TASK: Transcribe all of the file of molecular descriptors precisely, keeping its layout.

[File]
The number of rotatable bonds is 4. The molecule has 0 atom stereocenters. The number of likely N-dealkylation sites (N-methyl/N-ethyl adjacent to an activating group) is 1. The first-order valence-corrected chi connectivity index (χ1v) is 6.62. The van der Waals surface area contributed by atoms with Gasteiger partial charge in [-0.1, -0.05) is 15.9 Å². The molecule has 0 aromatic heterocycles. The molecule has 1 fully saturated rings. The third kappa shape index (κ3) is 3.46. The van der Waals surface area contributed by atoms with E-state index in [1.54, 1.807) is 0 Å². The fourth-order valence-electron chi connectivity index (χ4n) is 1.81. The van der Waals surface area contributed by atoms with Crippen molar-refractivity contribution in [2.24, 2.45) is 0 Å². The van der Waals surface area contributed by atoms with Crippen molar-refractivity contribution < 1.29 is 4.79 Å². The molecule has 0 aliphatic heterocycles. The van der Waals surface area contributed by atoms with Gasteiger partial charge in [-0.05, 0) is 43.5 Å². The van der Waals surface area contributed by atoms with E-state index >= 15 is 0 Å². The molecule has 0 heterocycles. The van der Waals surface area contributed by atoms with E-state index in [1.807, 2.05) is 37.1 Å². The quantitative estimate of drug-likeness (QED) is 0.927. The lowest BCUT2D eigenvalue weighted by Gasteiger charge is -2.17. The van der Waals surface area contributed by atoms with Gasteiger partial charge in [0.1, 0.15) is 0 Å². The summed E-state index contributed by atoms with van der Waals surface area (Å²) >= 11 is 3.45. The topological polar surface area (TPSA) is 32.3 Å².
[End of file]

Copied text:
The number of rotatable bonds is 4. The molecule has 0 atom stereocenters. The number of likely N-dealkylation sites (N-methyl/N-ethyl adjacent to an activating group) is 1. The first-order valence-corrected chi connectivity index (χ1v) is 6.62. The van der Waals surface area contributed by atoms with Gasteiger partial charge in [-0.1, -0.05) is 15.9 Å². The molecule has 0 aromatic heterocycles. The molecule has 1 fully saturated rings. The third kappa shape index (κ3) is 3.46. The van der Waals surface area contributed by atoms with E-state index in [1.54, 1.807) is 0 Å². The fourth-order valence-electron chi connectivity index (χ4n) is 1.81. The van der Waals surface area contributed by atoms with Crippen molar-refractivity contribution in [2.24, 2.45) is 0 Å². The van der Waals surface area contributed by atoms with Crippen molar-refractivity contribution < 1.29 is 4.79 Å². The molecule has 0 aliphatic heterocycles. The van der Waals surface area contributed by atoms with Gasteiger partial charge in [-0.05, 0) is 43.5 Å². The van der Waals surface area contributed by atoms with E-state index >= 15 is 0 Å². The molecule has 0 heterocycles. The van der Waals surface area contributed by atoms with E-state index in [1.807, 2.05) is 37.1 Å². The quantitative estimate of drug-likeness (QED) is 0.927. The lowest BCUT2D eigenvalue weighted by Gasteiger charge is -2.17. The van der Waals surface area contributed by atoms with Gasteiger partial charge in [0.1, 0.15) is 0 Å². The summed E-state index contributed by atoms with van der Waals surface area (Å²) >= 11 is 3.45. The topological polar surface area (TPSA) is 32.3 Å².